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Heart of the Valley: Valley woman discusses how she improved her health following diabetes diagnosis

Heart of the Valley: Valley woman discusses how she improved her health following diabetes diagnosis
1 month 3 weeks 1 day ago Wednesday, April 24 2024 Apr 24, 2024 April 24, 2024 10:56 PM April 24, 2024 in News - Heart of the Valley

A Type 2 diabetes diagnosis is a reality for many in the Rio Grande Valley, including Mary Sifuentes.

According to Sifuentes, the disease runs in her family.

“I saw my other family members having to go to dialysis, and my tia having the amputation of her legs,” Sifuentes said.

Sifuentes was diagnosed with the disease in her mid-40s. At the time, she said, her health was not a priority.

As the disease started running its course, she started getting worried.

“As I got older, things started getting more serious,” Sifuentes said. “Like having to see the cardiologist and having high blood pressure, and vision changes."

Sifuentes decided to make a change, and she started to exercise and ate fewer carbohydrates.

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With those changes, Sifuentes lost 140 pounds.

Despite the weight loss and lifestyle change, her blood sugar levels were still high.

Sifuentes and her doctor decided to try Mounjaro, an injection approved by the FDA in 2022.

With the drug, Sifuentes lost another 20 pounds, and her A1C levels dropped to 5.1. She's been in remission for the past three months, and credits it to the drug.

“It's worth it when you start seeing your A1C go down, and it goes down to a normal level,” Sifuentes said. “It is a great feeling, that's why this drug is a game changer for diabetics."

Doctors says they see the benefits in patients.

Dr. Jeffrey Panting Crespo with South Texas Health System says he prefers Ozempic or Mounjaro compared to insulin, adding that he believes insulin can do more harm than good.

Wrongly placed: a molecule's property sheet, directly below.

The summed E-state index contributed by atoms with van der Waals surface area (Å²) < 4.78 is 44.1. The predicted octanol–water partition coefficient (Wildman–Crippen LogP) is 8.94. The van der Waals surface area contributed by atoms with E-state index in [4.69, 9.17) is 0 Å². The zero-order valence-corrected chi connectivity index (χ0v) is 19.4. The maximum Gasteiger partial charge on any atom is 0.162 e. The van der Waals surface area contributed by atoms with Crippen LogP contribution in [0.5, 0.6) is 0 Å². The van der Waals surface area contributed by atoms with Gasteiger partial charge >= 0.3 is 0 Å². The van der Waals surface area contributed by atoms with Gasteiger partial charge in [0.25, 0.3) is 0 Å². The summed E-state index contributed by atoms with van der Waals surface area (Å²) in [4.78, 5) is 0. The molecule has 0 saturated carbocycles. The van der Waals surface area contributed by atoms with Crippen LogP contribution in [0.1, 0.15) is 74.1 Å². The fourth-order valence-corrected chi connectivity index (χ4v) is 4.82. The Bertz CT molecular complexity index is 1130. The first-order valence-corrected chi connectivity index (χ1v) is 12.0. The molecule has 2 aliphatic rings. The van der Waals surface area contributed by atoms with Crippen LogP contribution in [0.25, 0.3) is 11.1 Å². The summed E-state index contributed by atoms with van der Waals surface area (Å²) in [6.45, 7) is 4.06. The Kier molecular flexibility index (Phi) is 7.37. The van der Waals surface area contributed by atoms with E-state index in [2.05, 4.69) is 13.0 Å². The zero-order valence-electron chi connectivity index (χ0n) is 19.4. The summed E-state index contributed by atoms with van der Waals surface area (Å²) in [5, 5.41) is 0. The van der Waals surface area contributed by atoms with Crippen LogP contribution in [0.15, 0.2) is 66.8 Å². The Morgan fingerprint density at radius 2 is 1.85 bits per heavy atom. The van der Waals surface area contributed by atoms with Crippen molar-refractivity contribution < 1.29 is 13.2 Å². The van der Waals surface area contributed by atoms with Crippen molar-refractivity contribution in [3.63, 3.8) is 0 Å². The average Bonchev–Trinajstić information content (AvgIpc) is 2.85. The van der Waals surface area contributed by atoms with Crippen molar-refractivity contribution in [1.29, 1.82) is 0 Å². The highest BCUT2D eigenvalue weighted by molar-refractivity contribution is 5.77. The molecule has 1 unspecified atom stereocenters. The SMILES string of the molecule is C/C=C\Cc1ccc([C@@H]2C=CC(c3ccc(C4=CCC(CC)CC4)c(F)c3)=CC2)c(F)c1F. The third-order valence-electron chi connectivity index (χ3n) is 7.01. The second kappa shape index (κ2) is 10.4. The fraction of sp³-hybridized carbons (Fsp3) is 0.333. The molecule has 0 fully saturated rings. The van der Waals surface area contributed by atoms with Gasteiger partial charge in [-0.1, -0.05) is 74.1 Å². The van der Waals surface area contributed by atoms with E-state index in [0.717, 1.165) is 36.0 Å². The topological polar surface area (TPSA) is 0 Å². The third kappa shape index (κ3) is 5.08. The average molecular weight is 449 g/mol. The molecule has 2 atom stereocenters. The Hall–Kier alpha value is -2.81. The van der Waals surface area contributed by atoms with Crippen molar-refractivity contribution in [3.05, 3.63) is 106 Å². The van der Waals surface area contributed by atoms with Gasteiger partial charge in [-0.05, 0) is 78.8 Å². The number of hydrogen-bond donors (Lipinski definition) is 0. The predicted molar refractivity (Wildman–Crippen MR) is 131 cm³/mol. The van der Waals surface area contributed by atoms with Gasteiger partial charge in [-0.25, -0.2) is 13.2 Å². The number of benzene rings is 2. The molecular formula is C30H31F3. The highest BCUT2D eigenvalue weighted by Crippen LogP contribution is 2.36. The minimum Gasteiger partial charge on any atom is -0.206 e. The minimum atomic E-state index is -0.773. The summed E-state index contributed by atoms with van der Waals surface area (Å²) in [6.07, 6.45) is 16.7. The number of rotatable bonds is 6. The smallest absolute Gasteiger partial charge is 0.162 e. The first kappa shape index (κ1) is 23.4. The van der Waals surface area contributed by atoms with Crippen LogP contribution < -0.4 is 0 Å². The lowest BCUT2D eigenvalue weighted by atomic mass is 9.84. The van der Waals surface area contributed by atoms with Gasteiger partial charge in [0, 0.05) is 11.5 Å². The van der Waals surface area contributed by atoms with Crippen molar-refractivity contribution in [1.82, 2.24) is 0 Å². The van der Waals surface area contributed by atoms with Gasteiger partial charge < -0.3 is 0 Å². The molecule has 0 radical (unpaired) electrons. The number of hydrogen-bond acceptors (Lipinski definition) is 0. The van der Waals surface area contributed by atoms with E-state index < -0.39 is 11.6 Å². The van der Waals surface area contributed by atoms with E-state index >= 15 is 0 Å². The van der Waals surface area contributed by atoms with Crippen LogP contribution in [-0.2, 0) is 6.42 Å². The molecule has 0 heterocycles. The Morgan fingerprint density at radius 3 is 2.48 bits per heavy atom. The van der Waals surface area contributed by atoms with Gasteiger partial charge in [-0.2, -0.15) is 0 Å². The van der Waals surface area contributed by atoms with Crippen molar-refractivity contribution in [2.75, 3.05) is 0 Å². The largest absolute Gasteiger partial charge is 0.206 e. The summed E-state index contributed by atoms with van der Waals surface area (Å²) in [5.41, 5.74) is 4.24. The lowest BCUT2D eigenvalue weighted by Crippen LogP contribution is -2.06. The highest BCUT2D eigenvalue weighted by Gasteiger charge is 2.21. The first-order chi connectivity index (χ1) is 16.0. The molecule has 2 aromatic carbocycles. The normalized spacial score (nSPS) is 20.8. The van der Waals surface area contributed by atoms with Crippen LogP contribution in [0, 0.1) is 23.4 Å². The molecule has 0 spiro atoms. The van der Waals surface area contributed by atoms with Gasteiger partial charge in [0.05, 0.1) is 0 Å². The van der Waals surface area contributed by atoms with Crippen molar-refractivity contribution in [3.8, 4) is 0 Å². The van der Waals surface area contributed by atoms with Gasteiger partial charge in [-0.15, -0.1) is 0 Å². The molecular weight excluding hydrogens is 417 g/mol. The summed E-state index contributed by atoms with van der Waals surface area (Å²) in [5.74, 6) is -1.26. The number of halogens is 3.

“The problem with insulin is that it's an anabolic hormone, which means it predisposes you to gain more weight,” Crespo said. “The more insulin you use, sometimes your pancreas ceases to work.”

Like with all prescriptions, Dr. Crespo warns the drugs come with a side effect. He recommends those with Type 2 diabetes talk to their health team about the best treatment options.

“Talk to your doctor, it might just be the tool you need to get that extra step and take control of your health,” Crespo said.

Sifuentes says she’s taken the steps to get control of her health, and she encourages everyone — no matter their age — to do the same.

“You find yourself exercising, eating healthier, watching your carbs, seeing a difference in your attitude,” Sifuentes said. “And just everything — your stress, your mental wellbeing — all of it will change for the better."

Watch the video above for the full story. 

HEB and South Texas Health Systems are offering free diabetes screenings in the month of April. Visit our Heart of the Valley page to view our calendar for times and dates where the screenings will be available.

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